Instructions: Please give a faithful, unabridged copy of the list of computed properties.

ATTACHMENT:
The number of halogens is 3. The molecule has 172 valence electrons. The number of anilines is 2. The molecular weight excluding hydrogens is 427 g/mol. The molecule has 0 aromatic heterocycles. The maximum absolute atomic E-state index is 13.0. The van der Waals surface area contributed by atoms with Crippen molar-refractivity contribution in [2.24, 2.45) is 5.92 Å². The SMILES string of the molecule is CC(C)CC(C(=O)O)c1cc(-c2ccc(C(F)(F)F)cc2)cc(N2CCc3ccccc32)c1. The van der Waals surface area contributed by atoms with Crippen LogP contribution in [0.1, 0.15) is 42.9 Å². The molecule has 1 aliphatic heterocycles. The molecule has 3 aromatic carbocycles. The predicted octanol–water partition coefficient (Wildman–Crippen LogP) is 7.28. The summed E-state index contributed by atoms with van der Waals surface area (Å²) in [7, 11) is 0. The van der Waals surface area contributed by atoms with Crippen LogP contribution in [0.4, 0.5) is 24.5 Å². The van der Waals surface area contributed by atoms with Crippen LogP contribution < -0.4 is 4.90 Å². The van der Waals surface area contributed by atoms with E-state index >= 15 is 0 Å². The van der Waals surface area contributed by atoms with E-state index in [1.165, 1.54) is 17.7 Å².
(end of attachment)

The number of halogens is 3. The molecule has 172 valence electrons. The number of anilines is 2. The molecular weight excluding hydrogens is 427 g/mol. The molecule has 0 aromatic heterocycles. The maximum absolute atomic E-state index is 13.0. The van der Waals surface area contributed by atoms with Crippen molar-refractivity contribution in [2.24, 2.45) is 5.92 Å². The SMILES string of the molecule is CC(C)CC(C(=O)O)c1cc(-c2ccc(C(F)(F)F)cc2)cc(N2CCc3ccccc32)c1. The van der Waals surface area contributed by atoms with Crippen LogP contribution in [0.1, 0.15) is 42.9 Å². The molecule has 1 aliphatic heterocycles. The molecule has 3 aromatic carbocycles. The predicted octanol–water partition coefficient (Wildman–Crippen LogP) is 7.28. The summed E-state index contributed by atoms with van der Waals surface area (Å²) in [7, 11) is 0. The van der Waals surface area contributed by atoms with Crippen LogP contribution in [0.4, 0.5) is 24.5 Å². The van der Waals surface area contributed by atoms with Crippen LogP contribution < -0.4 is 4.90 Å². The van der Waals surface area contributed by atoms with E-state index >= 15 is 0 Å². The van der Waals surface area contributed by atoms with E-state index in [1.165, 1.54) is 17.7 Å².